And Action: The Person-Centered Hearing Network is moving PCC from awareness to global action
Together with its partners, the Ida Institute has launched the world’s first global network dedicated to person-centered hearing care. The Person-Centered Hearing Network (PCHN) convened for the first time from August 27-28, 2019, in Skodsborg, Denmark. Bringing together representatives from some of the world’s leading universities, professional associations, and patient organizations, the network will work to advance PCC globally through a concrete action plans.
“Around the world, there is an increased recognition of the value of person-centered care, but the implementation of PCC in hearing care is lagging behind. We need to move from awareness to action and this network will allow us to create a global alliance working towards that goal,” said Managing Director of the Ida Institute Lise Lotte Bundesen in her opening address.
The power of networks
The ambition of the network is to enhance the quality of hearing care by promoting a culture that strengthens the voice of patients in hearing care and empowers them to participate actively in their own care. The network will allow members to exchange knowledge and experiences, identify common interests, and foster new collaborations to advance person-centered care. It will help build connections among different types of organizations, as well as across and within geographies.
“My hope for this new platform is that we don’t have to spend time in our respective organizations developing the same solutions to the same problems. If we have to reinvent the wheel every time, we will never move from ground level,” said Neil DiSarno, Chief Staff Officer for Audiology at the American Speech-Language-Hearing Association (ASHA).
“Networks can create global influence and change. It’s not about critical mass, but critical connections - this is what will make the difference in what we can achieve,” said Melanie Gregory, Group Head of Audiology, Leightons.
Strengthening the patient’s voice
The participants made a plea for strengthening the voice of the patients in all aspects of hearing care.
“Hearing care must be grounded in the reality of people. Today, patients are often ‘the last to know.’ At this meeting, I’ve heard a real recognition that we need to work closely with patients and involve them in the development of solutions on all levels,” said Louise Pritchard, Executive Director of Services at Action on Hearing Loss.
Participants also stressed the need to increase awareness and understanding of PCC, and to work with patients to identify what PCC looks like from a patient perspective.
“There is a big gap between how professionals and patients think about PCC,” said Nerina Scarinci, Associate Professor & Head of Speech Pathology at The University of Queensland. “We need to think about what patients really want and what PCC means to them.”
The question of how to communicate about PCC in a way that is meaningful to patients was also identified as an important topic for the PCHN to work on.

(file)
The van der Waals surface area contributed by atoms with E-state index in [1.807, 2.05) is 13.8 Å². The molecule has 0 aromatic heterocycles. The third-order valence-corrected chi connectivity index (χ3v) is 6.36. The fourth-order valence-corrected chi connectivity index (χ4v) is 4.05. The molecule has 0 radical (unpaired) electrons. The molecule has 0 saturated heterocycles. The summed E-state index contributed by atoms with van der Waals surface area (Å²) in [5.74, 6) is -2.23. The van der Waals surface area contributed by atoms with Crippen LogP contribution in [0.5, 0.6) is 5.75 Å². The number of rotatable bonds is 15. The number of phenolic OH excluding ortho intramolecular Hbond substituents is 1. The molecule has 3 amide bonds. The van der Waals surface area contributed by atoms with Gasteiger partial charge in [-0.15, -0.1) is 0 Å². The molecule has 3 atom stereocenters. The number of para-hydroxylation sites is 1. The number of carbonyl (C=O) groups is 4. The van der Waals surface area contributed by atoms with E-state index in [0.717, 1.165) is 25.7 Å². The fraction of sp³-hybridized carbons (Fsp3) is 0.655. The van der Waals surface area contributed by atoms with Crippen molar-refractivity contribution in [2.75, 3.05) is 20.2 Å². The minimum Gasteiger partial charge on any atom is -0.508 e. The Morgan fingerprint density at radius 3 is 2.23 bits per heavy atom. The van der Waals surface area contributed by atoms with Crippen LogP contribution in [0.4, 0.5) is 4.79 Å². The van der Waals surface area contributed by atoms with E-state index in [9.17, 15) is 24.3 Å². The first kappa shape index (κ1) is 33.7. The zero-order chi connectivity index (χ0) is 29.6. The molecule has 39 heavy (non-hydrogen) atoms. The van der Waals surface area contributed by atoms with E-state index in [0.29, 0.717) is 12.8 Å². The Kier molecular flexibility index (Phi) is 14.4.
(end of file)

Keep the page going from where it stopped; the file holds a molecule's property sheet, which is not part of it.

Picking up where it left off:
“We need to tailor information about PCC so it makes sense to people,” said Louise Prichard.
Educating, setting standards, and measuring
Another major topic at this inaugural meeting was how to infuse audiology education and training with PCC. In effect, educating future generations of hearing care professionals and providing opportunities for clinicians to upgrade their person-centered skills is key to changing mentalities. In many educational settings, the focus is still on installing technical skills in students and PCC is still not taught systematically as part of curricula.
There was also unanimous agreement that the network should work to strengthen the capacity to measure the effects of PCC throughout the hearing healthcare system. In order to ensure the efficient implementation of PCC in hearing care the participants also discussed the necessity of integrating PCC principles in national standards and to introduce PCC as the standard of care baseline.
“We have an opportunity to change standards and practice. Standard-setting bodies must see the necessity of educating in PCC,” said Neil DiSarno.
The PCHN roadmap
The two days of intense debates and group work led to the establishment of a joint roadmap that will lay the foundation for the collaboration in the coming year.
Activities include the establishment of a common PCC definition for policy making, standards and funding; the creation of a platform where professionals, academics, and decision makers can share information about PCC; the development of a patient charter and resource providing patients with information about person-centered care and what to expect on their patient journey; and the establishment of learning objectives and measurements for PCC in audiology education.
Thanking the Ida Institute for the initiative, Patricia McCarthy, Professor of Audiology at Rush University, reminded the participants of the value of PCC, not only for patients but also for hearing care professionals who have to navigate in a competitive landscape of over-the-counter sales, new technologies and restrictions in public spending. “Hearing healthcare is under assault, but PCC is what makes us distinct,” she said. “We need some leadership and we are grateful to the Ida Institute for making us come together.”